Machinefabriek/Berlinde Deman * Francisco López * Porya Hatami



It’s time for another Machinefabriek recommendation! Rutger Zuydervelt keeps releasing albums and projects in a tempo that is hard to keep up with – all of them interesting enough to check out. But sometimes I simply must skip a few to prevent this blog from filling up with his releases too much.
Zuydervelt also has a keen eye for surprising collaborations, such as this one with Berlinde Deman, a tuba player in various ‘unconventional jazz ensembles’ such as the Kleptomaniacs and Flat Earth Society.

And unconventional it is, to say the least. You’ll find neither jazz nor tuba on this 30-minute soundscape. Deman plays the ‘serpent‘: an ancient wooden wind instrument shaped like a snake (which is considered a predecessor of the tuba). She is accompanied by Zuydervelt playing a church organ and adding electronics.

The sound, or combinations of sounds, is hard to describe. Zuydervelt extracts sounds from the Hess church organ that its builders probably could not even imagine when building it. A short beep in the first minutes suggest a medical monitoring instrument or something, but it soon vanishes into softer and abstract sounds.
In the second half of the piece, the serpent appears more clearly. A beautiful sound conjuring images of ancient rituals, before the organ reintroduces itself with a calm, peaceful theme. Which, perhaps inevitably, gets more ominous in the closing section in which Berlinde Deman also adds her voice.
It’s hard to imagine that this is a ‘zoom collaboration’ since the interaction is as intense as in a live concert. Originally, Luchtwezen (‘Air Creature’) was intended to be a live concert. But COVID-19 intervened, so it became a studio recording. Lucky for us: for now we can obtain it in a very beautiful custom die-cut sleeve, thanks to SØVN Records.



With his vast catalogue created in over 40 years, Francisco López has become ‘one of the major figures of the sound art and experimental music scene – destroying boundaries between industrial sounds and wilderness sound environments, shifting with passion from the limits of perception to the most dreadful abyss of sonic power.’

All of this (and more) can be experienced on Untitled (2019), released by the Esc.Rec label. All of these (8) pieces were created in 2019, but their impact is very very different from each other.
In what seems to have become a tradition, they are all named Untitled, followed by a number. In this collection we find Untitled #375, 377, 371, 379, 372, 373, 376 and 378. (So what happened to #374?)
Without titles to guide your imagination, it is entirely up to the listener to interpret the sounds. And, as said, that is quite an adventure, since López doesn’t shy away from challenging the listener with some aural extremes.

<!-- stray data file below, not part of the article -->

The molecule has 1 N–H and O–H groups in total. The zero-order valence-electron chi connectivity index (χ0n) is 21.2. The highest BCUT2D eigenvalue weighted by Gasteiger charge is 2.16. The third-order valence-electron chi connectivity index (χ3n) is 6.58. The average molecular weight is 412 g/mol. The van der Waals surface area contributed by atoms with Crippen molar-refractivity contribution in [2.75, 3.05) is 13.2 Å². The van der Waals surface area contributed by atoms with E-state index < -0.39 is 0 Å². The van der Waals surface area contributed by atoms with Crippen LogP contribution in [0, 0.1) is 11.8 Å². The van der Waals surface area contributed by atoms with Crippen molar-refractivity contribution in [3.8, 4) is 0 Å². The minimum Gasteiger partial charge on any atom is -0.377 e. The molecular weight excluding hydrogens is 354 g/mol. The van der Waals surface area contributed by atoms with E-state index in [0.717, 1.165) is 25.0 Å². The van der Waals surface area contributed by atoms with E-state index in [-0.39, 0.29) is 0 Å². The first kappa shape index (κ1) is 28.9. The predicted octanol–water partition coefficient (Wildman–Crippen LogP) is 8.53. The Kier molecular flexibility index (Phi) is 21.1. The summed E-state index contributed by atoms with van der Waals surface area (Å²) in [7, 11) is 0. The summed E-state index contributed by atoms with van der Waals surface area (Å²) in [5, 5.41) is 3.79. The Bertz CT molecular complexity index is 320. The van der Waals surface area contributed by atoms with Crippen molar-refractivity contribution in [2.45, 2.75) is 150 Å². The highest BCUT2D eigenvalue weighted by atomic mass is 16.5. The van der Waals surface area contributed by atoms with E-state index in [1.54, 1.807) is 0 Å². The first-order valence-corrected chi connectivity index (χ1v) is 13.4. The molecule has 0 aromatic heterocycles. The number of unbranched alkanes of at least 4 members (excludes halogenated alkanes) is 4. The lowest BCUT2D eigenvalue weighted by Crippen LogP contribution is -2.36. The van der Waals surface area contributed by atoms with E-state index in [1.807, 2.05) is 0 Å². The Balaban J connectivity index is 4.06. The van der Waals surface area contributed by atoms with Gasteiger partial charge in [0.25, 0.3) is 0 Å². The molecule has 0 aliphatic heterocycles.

#375, the opener, sounds like a washing machine running amok and sending out morse code (I really wonder what message the morse codes transmits, but that I must leave up to others to decode). Right after those first 13 minutes, #377 gets a lot quieter and more quiet – at least for a short while, because it slowly builds up into a piercing ‘abyss of sonic power’.
Next up is a collection of environmental sound, filtered in a way you will never hear in real-time.
The most extreme track in the opposite of the spectrum is #379, because after the three tracks preceding it, this seems like there is no sound at all. There ís, of course, but you need a headphone or to turn your amp up to hear anything. Which may be a bit of risk when playing the following tracks, even though they are not as invasive as the first three: these are the more comfortable listenings of the set. Until the closing track, that is, which is a heavy banger that is created ‘from evolution (no “remix”) of source raw materials provided by Disrotted’. Play this one loud to end all parties and get rid of unwanted visitors 😉

In short, for the most part this is not exactly an easy listen, but it’s definitely the kind of adventurous dives into unknown sound territories we’ve come to expect from Francisco López.

(Releases September 1)



Porya Hatami‘s Kani EP was originally released in 2013 on the Inner Ocean label. Four tracks with calm and intimate ambient soundscapes “showcasing his intimate take on modern ambient music”. As far as I know, this was a digital download only at that time.
Hands up, everyone who already was familiar with this release. Not many, I suppose.
Dronarivm (rightly) thought this EP deserved a proper rerelease and extended the original 27 minutes with an additional 32 minutes of remixes by Darren McClure, Purl, Arovane, Tomotsugu Nakamura and Sven Laux.
While this completes a full album in length, it still as if you’re listening to two different EP’s. The remixes (four of them: the Sven Laux track is not a ‘remix’ but an ‘Interpretation’ – note the subtle difference) deliberately seem to ignore the introvert intimacy of the original tracks, adding brash rhythm tracks, subliminal beats, and additional layers of (environmental) sounds.

I personally prefer the original restrained, almost unobtrusive sounds of Hatami‘s originals. But the additional remixes are a great showcase of how music like this can be interpreted and lead to different paths and different results.

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